What does the new administration mean for Wall Street? Jim Cramer's first reaction to the election is live on TheStreet's Facebook page Wednesday morning at 8 a.m. ET. He joins our team of reporters along with experts and analysts tracking the markets with us.

NEW YORK (TheStreet) -- Americans are flocking to the voting booths on this election Tuesday to decide if Hillary Clinton (D) or Donald Trump (R) will become the 45th president of the United States. The overall sentiment among market watchers is that with a Clinton victory, you basically know what you are getting. A Trump win, however, brings too much uncertainty.

BloombergTV hosted Wharton School of Business Professor Jeremy Siegel on this morning's "Bloomberg Daybreak: Americas," he was there to discuss his theory on the market reaction post-election.

"I definitely think there would be a short-run selloff, pretty severe, if Trump were elected," Siegel said. "That would really go against market expectations. We know uncertainty is not welcomed by the risk markets. If Trump were to be elected I would expect a big downward spike on the risk markets, on the equity markets, but I think that's an opportunity."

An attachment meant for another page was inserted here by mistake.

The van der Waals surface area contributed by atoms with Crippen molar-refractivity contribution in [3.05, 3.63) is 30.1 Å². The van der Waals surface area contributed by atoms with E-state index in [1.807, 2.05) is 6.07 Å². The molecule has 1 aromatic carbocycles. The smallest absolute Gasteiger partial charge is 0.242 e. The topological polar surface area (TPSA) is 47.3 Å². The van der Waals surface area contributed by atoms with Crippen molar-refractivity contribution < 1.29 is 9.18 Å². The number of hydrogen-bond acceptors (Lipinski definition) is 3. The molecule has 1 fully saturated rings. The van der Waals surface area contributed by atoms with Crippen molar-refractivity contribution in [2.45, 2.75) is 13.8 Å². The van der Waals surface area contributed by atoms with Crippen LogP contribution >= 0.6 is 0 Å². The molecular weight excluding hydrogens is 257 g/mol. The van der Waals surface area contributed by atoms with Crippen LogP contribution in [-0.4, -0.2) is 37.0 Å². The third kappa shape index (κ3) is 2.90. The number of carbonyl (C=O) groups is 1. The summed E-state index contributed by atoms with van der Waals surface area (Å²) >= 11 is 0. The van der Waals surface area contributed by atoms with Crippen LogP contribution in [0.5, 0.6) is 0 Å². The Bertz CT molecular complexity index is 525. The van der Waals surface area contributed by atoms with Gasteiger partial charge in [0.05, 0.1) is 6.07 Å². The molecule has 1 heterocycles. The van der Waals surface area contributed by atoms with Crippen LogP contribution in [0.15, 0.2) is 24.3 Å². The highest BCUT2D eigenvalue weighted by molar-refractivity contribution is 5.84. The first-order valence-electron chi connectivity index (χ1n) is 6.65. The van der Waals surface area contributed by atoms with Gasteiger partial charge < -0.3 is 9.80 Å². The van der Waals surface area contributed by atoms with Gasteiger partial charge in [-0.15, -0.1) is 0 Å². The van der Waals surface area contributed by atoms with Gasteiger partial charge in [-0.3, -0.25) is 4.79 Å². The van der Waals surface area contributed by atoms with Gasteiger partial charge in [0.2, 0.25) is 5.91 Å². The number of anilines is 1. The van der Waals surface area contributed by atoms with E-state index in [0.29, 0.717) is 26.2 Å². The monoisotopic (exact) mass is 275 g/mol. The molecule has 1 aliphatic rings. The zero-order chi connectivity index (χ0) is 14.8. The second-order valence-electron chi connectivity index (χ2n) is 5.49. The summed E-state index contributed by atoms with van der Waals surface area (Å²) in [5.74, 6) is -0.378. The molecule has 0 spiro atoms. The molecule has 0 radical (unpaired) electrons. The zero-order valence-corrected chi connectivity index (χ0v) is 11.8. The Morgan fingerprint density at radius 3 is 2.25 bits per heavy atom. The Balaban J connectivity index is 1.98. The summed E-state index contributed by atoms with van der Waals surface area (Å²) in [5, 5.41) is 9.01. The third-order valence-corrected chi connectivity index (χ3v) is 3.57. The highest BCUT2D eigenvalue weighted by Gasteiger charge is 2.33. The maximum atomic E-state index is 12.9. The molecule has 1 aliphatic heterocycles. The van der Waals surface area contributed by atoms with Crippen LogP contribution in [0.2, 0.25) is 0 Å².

Siegel wants investors to remember that neither candidate is a Marxist socialist, that both believe in free markets. There will likely be a dramatic move in the short-run but the professor believes that "we aren't moving in a severe direction" for long.

BloombergTV's Jonathan Ferro questioned Siegel as to why specifically the dip would be a buying opportunity from a company perspective and across asset perspective. He also asked if a softer dollar would be supported by that story and the idea that U.S. equities would be fueled by this.

"First of all, there's a question that if Trump is elected, does he have Congress behind him? I would say no," Siegel responded. "He cannot unilaterally, now he does have some power: executive orders on trade, but not unilaterally dismantle NAFTA or many of these trade agreements."

In order to do these things, Trump would have to go to Congress, which Siegel says would be "very skeptical" even with a victory and a Republican house and Senate. Siegel also expects the dollar to decline on a Trump win due to the "nervousness" abroad.

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